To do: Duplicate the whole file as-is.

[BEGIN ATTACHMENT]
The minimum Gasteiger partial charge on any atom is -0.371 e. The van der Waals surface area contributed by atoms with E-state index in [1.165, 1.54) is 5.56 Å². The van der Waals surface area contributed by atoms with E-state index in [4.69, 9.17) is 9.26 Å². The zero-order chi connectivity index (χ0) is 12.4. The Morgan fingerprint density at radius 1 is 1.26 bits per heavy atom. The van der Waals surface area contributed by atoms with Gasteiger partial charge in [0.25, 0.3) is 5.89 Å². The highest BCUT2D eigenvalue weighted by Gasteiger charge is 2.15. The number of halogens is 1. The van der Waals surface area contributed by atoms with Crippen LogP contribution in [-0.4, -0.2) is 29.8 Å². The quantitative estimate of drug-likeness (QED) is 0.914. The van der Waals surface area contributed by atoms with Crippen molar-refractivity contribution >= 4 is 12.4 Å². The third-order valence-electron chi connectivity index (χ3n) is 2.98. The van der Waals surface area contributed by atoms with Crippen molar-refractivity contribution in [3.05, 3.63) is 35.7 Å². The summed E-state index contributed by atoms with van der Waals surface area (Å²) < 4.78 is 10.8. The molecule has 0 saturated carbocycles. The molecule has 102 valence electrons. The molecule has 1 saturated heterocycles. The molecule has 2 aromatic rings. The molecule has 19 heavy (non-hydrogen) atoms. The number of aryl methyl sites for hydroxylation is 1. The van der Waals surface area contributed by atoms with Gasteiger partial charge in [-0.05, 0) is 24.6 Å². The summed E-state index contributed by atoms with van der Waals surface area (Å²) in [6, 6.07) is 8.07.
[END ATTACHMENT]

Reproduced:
The minimum Gasteiger partial charge on any atom is -0.371 e. The van der Waals surface area contributed by atoms with E-state index in [1.165, 1.54) is 5.56 Å². The van der Waals surface area contributed by atoms with E-state index in [4.69, 9.17) is 9.26 Å². The zero-order chi connectivity index (χ0) is 12.4. The Morgan fingerprint density at radius 1 is 1.26 bits per heavy atom. The van der Waals surface area contributed by atoms with Gasteiger partial charge in [0.25, 0.3) is 5.89 Å². The highest BCUT2D eigenvalue weighted by Gasteiger charge is 2.15. The number of halogens is 1. The van der Waals surface area contributed by atoms with Crippen LogP contribution in [-0.4, -0.2) is 29.8 Å². The quantitative estimate of drug-likeness (QED) is 0.914. The van der Waals surface area contributed by atoms with Crippen molar-refractivity contribution >= 4 is 12.4 Å². The third-order valence-electron chi connectivity index (χ3n) is 2.98. The van der Waals surface area contributed by atoms with Crippen molar-refractivity contribution in [3.05, 3.63) is 35.7 Å². The summed E-state index contributed by atoms with van der Waals surface area (Å²) < 4.78 is 10.8. The molecule has 0 saturated carbocycles. The molecule has 102 valence electrons. The molecule has 1 saturated heterocycles. The molecule has 2 aromatic rings. The molecule has 19 heavy (non-hydrogen) atoms. The number of aryl methyl sites for hydroxylation is 1. The van der Waals surface area contributed by atoms with Gasteiger partial charge in [-0.05, 0) is 24.6 Å². The summed E-state index contributed by atoms with van der Waals surface area (Å²) in [6, 6.07) is 8.07.